Many types of leg pain stem from lower back conditions like a herniated disc, spinal stenosis, or spondylolisthesis that irritate the nearby nerve root, with symptoms carried from the sciatic nerve down the back of the leg and even into the foot.

The term "sciatica" is used to describe symptoms of leg pain and possible numbness, tingling, and weakness that is referred from the lower back along the sciatic nerve. With sciatica, the patient may feel no back pain but have severe leg pain.

Diagnostic evaluation and tests can help identify the cause of leg and/or foot pain and rule out serious medical conditions, such as tumors or infections.

There are many conditions which can cause foot drop by affecting the peroneal nerve that controls the foot's ability to flex properly.

Leg pain and foot pain can be directly related to lower back conditions, including degenerative disc disease, herniated disc, spinal stenosis and sciatica.

There are a number of different ways structures in the spine can cause pain going down into the leg, mostly from referred pain and radiculopathy.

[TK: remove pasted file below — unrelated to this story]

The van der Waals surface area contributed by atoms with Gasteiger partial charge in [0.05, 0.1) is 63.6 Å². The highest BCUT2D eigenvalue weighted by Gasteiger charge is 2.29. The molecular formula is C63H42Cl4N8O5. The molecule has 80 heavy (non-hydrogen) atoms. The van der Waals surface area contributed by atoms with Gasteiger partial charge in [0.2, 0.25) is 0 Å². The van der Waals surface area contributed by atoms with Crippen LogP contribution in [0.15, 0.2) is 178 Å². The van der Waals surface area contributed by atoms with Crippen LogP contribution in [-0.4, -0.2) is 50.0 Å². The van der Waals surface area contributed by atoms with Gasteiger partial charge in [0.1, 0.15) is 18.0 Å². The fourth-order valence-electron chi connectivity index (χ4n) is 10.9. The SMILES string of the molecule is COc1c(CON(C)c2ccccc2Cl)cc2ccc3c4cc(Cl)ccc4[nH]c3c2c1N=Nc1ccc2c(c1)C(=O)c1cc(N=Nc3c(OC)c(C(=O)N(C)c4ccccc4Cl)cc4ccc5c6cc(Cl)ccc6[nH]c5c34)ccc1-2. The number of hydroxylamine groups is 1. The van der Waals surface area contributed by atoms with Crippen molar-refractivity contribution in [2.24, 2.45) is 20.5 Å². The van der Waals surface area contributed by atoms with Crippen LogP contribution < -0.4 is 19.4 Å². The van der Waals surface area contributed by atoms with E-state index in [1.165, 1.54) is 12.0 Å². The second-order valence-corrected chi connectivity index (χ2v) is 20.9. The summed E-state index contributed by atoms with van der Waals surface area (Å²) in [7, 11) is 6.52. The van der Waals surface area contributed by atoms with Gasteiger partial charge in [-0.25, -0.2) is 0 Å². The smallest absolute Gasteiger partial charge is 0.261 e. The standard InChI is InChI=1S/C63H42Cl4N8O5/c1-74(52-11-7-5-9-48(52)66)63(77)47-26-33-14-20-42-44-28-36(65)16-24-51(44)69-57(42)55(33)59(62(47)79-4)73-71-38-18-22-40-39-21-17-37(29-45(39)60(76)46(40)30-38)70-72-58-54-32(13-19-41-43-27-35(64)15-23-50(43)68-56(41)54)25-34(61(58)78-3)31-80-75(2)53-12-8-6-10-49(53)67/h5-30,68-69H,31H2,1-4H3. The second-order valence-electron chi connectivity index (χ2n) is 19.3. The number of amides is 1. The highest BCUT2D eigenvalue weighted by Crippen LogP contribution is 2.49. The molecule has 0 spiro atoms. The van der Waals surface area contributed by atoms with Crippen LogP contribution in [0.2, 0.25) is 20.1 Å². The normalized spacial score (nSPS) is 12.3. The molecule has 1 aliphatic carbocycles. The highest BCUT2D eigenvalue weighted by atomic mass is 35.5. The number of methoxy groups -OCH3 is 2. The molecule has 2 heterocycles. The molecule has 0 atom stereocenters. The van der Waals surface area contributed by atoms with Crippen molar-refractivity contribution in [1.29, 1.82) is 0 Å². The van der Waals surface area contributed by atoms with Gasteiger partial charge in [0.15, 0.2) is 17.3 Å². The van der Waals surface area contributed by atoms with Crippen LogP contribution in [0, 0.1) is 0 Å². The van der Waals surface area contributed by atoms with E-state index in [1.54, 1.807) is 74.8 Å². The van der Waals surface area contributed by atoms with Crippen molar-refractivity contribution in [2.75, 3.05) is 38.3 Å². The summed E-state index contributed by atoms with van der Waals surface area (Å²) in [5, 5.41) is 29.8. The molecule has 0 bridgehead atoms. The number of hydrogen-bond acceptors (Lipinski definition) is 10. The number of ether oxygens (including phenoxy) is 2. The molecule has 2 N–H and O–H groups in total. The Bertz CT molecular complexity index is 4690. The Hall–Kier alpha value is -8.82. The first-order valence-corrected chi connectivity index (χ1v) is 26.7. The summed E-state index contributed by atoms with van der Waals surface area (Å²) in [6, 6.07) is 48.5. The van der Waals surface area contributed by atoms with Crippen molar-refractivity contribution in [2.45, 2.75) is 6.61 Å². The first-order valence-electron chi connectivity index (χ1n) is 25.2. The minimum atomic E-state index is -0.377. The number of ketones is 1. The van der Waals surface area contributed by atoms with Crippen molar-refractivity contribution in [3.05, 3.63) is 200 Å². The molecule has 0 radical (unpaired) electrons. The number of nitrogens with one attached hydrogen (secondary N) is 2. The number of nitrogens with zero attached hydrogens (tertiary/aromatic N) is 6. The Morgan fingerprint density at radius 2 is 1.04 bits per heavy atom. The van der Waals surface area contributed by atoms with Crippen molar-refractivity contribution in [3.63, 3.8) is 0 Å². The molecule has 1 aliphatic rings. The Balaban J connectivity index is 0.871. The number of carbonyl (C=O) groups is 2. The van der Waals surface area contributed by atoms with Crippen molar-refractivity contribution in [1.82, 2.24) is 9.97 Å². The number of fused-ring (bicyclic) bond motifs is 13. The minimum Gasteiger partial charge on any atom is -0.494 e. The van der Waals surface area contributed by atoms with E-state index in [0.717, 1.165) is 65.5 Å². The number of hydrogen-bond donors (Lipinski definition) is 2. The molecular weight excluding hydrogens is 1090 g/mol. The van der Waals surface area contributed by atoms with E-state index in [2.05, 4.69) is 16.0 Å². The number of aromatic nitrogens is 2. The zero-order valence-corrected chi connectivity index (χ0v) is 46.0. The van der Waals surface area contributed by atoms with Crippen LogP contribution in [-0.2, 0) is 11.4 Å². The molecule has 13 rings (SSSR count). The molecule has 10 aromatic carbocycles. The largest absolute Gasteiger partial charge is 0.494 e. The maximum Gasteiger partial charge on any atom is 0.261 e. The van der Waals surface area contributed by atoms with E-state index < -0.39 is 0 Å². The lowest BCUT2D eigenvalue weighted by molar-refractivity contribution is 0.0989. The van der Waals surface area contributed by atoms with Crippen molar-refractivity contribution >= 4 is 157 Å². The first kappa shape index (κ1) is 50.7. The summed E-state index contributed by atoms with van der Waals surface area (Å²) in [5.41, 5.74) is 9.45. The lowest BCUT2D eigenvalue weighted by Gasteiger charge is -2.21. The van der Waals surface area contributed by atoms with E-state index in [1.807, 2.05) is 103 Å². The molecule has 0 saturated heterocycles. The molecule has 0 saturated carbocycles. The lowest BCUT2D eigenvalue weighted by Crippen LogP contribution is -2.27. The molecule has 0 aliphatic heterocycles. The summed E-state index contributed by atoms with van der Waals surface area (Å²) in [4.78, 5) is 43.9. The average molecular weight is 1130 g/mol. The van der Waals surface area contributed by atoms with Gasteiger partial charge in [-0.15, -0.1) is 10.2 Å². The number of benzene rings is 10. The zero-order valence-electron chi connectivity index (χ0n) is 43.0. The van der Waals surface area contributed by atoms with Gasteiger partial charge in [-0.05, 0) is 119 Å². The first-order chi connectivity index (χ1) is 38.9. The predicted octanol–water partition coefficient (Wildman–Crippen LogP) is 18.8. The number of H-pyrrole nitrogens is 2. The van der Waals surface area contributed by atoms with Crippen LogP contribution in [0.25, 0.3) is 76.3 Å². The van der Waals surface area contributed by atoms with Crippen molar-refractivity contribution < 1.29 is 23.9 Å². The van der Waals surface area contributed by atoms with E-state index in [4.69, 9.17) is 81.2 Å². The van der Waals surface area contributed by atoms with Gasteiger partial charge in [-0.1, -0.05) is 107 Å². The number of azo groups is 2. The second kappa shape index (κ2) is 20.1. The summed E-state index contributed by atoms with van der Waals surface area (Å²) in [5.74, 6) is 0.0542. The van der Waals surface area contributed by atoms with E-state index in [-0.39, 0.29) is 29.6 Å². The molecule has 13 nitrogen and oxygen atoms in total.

A foot drop may occur when there is weakness in the leg muscles. This type of weakness may be caused by neurological or muscular disorders.

The diagnostic process for foot drop includes conducting a physical exam and reviewing the medical history. Nerve conduction and/or medical imaging tests may be ordered as necessary.

Foot drop treatments aim at managing the underlying cause. Both nonsurgical and/or surgical treatments may be used.

Foot pain that is usually associated with leg pain (sciatica) is often the result of lower back conditions like a herniated disc, spinal stenosis or spondylolisthesis.

Foot pain may have nothing to do with a problem in the foot or the leg. Pain in the foot may actually result from a lower back condition that pinches the sciatic nerve.

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